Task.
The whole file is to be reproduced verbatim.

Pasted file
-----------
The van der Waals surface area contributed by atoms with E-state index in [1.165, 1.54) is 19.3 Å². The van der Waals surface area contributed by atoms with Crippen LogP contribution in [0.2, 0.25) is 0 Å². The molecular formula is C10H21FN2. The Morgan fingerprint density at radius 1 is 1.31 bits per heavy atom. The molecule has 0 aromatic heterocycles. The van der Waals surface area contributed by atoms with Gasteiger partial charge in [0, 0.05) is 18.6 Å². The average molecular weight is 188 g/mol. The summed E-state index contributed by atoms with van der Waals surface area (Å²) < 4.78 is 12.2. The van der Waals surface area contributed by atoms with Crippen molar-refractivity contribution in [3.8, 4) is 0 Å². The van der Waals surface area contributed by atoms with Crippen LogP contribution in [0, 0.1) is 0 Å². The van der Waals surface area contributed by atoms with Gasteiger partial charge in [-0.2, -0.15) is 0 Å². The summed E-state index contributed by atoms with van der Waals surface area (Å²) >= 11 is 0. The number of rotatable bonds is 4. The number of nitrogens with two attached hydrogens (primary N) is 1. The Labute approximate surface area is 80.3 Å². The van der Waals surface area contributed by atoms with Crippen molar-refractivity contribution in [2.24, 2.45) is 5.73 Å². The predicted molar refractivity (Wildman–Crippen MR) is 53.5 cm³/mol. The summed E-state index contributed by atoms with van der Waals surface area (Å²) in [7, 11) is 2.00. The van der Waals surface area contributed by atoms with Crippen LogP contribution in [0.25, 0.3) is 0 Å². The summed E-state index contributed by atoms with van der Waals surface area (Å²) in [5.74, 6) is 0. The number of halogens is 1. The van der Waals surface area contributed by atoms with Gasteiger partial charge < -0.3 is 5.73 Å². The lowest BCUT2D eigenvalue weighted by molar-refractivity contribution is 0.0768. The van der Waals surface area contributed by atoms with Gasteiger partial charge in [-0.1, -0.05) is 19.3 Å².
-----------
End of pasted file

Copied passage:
The van der Waals surface area contributed by atoms with E-state index in [1.165, 1.54) is 19.3 Å². The van der Waals surface area contributed by atoms with Crippen LogP contribution in [0.2, 0.25) is 0 Å². The molecular formula is C10H21FN2. The Morgan fingerprint density at radius 1 is 1.31 bits per heavy atom. The molecule has 0 aromatic heterocycles. The van der Waals surface area contributed by atoms with Gasteiger partial charge in [0, 0.05) is 18.6 Å². The average molecular weight is 188 g/mol. The summed E-state index contributed by atoms with van der Waals surface area (Å²) < 4.78 is 12.2. The van der Waals surface area contributed by atoms with Crippen molar-refractivity contribution in [3.8, 4) is 0 Å². The van der Waals surface area contributed by atoms with Crippen LogP contribution in [0, 0.1) is 0 Å². The van der Waals surface area contributed by atoms with Gasteiger partial charge in [-0.2, -0.15) is 0 Å². The summed E-state index contributed by atoms with van der Waals surface area (Å²) >= 11 is 0. The number of rotatable bonds is 4. The number of nitrogens with two attached hydrogens (primary N) is 1. The Labute approximate surface area is 80.3 Å². The van der Waals surface area contributed by atoms with Crippen molar-refractivity contribution in [2.24, 2.45) is 5.73 Å². The predicted molar refractivity (Wildman–Crippen MR) is 53.5 cm³/mol. The summed E-state index contributed by atoms with van der Waals surface area (Å²) in [7, 11) is 2.00. The van der Waals surface area contributed by atoms with Crippen LogP contribution in [0.25, 0.3) is 0 Å². The summed E-state index contributed by atoms with van der Waals surface area (Å²) in [5.74, 6) is 0. The number of halogens is 1. The van der Waals surface area contributed by atoms with Gasteiger partial charge < -0.3 is 5.73 Å². The lowest BCUT2D eigenvalue weighted by molar-refractivity contribution is 0.0768. The van der Waals surface area contributed by atoms with Gasteiger partial charge in [-0.1, -0.05) is 19.3 Å².